“Cash-out” refinances hit a 26-year low in the fourth quarter at Freddie Mac, as more homeowners looked to maintain or lower their mortgage balance.

The mortgage giant said Thursday 85% of borrowers refinanced with the same or lower loan balance, a bump up from 82% in the third quarter. That breaks down to 37% who maintained their balance and 49% who lowered it by paying additional money at closing.

Cash-out refinances, or balances increased by at least 5%, made up just 15% in the fourth quarter, a sharp drop from the average of 46% between 1985 and 2010.

The average borrower reduced their interest by 1.4 percentage points, translating to $2,700 in interest savings over a year on a $200,000 loan. Fixed-rate mortgages hit a then-all-time low in December, with the 30-year FRM averaging 3.96%.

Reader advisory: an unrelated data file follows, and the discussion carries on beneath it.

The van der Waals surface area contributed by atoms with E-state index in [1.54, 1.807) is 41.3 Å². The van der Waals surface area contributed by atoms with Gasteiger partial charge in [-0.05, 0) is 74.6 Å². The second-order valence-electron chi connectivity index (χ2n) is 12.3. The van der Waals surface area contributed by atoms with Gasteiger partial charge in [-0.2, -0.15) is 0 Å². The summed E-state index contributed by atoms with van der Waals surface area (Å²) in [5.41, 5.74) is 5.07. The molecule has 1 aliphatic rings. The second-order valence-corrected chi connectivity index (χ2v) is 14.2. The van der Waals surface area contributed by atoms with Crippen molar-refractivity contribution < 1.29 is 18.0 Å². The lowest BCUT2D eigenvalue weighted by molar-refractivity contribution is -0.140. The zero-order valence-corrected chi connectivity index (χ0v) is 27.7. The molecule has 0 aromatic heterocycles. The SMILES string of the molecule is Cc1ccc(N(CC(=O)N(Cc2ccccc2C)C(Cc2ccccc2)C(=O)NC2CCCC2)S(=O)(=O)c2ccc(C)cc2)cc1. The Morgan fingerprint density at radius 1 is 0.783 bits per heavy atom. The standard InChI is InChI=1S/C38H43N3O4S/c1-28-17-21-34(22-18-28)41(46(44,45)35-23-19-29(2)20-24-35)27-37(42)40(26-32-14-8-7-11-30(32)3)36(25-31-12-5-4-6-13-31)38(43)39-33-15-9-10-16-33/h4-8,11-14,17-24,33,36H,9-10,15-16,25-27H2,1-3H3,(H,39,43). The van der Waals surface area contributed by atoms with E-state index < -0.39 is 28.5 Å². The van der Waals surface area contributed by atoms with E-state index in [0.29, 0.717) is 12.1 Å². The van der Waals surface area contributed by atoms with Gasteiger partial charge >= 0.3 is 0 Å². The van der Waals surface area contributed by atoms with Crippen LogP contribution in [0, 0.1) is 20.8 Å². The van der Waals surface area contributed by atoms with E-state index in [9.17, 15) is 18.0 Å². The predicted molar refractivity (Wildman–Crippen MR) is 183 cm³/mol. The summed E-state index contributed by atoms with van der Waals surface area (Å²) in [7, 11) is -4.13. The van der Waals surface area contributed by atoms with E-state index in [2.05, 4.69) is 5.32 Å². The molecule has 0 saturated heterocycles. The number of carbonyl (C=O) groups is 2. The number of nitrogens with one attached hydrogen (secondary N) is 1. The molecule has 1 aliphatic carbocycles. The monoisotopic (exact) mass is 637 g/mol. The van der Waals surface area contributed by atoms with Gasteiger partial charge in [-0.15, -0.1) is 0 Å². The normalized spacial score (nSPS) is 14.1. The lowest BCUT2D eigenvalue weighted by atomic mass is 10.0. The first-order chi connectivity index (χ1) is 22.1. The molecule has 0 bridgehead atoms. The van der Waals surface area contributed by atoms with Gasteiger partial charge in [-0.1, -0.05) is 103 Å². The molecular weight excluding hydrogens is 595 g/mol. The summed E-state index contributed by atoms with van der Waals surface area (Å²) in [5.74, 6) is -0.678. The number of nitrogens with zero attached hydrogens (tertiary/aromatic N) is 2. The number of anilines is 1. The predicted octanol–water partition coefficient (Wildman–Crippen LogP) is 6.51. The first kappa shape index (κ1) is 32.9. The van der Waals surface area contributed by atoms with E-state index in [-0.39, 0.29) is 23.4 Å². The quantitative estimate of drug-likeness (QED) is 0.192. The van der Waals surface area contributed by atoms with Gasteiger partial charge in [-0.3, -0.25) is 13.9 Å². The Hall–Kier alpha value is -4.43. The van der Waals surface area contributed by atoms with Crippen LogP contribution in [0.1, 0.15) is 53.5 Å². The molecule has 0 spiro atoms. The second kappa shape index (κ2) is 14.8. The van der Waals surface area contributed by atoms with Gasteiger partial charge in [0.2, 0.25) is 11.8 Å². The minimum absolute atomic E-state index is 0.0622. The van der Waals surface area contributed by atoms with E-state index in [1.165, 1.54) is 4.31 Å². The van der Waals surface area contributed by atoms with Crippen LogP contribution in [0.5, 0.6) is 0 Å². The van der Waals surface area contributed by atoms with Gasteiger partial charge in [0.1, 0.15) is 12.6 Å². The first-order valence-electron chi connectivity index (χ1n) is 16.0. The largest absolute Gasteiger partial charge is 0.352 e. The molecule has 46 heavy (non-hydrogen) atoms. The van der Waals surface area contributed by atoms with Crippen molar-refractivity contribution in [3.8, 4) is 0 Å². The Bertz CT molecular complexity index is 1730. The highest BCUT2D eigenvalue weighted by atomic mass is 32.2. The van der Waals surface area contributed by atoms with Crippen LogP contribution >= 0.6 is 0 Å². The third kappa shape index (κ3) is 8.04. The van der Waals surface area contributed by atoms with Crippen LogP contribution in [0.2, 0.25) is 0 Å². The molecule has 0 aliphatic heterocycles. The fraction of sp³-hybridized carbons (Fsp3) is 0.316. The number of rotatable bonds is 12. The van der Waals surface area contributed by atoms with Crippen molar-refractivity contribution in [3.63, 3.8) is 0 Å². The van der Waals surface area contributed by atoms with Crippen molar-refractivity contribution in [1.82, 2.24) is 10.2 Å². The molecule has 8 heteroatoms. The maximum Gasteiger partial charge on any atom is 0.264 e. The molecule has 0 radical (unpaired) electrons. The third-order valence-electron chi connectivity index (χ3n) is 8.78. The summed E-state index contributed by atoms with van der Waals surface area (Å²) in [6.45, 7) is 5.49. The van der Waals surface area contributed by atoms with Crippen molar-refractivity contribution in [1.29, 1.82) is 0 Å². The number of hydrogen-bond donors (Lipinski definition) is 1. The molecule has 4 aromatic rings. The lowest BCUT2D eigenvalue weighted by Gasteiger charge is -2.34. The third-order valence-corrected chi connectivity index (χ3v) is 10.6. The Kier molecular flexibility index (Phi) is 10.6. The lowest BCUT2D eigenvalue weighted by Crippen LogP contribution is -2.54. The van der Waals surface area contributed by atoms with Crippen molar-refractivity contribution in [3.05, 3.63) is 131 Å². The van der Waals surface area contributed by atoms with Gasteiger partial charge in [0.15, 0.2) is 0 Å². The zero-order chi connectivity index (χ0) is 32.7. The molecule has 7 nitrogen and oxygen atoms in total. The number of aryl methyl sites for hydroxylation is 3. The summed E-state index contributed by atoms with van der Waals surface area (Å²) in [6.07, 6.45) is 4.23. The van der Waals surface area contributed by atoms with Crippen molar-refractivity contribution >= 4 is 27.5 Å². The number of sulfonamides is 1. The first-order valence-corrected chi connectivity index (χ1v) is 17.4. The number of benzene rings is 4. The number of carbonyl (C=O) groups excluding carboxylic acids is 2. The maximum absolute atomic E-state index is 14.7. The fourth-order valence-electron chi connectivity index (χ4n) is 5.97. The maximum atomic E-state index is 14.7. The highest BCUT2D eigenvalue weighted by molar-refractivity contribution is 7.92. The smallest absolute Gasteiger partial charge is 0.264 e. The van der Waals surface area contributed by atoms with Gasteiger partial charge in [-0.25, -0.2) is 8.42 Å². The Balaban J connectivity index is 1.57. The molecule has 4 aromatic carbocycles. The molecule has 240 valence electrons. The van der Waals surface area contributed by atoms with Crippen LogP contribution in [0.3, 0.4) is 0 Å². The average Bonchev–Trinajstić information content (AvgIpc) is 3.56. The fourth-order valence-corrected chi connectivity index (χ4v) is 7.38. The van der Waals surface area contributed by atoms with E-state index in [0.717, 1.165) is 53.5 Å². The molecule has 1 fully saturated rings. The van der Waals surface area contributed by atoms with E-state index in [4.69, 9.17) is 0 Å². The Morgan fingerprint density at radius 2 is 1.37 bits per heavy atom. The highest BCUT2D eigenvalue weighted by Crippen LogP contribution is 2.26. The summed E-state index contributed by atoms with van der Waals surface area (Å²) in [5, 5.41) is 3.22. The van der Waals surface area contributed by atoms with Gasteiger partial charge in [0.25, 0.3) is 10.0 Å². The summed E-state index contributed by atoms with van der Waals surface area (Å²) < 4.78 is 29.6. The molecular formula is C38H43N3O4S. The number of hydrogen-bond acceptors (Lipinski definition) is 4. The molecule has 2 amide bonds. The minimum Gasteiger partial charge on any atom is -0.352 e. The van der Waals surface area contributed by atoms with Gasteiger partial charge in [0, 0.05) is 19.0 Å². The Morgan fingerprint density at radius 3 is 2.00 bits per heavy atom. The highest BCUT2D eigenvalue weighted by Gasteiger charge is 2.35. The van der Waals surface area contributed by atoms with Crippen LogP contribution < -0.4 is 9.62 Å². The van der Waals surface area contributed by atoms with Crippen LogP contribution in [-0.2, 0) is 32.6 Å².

These loans, however, come from houses relatively less affected by declining home values. Of refinanced mortgages, the median value of the home dropped 4% over the median previous loan life of about four years.

Freddie Mac’s price index, for comparison, fell 23% between September 2007 and September 2011.

For all of 2011, refinances that maintained or lowered balances increased to 80% from 79% a year earlier.


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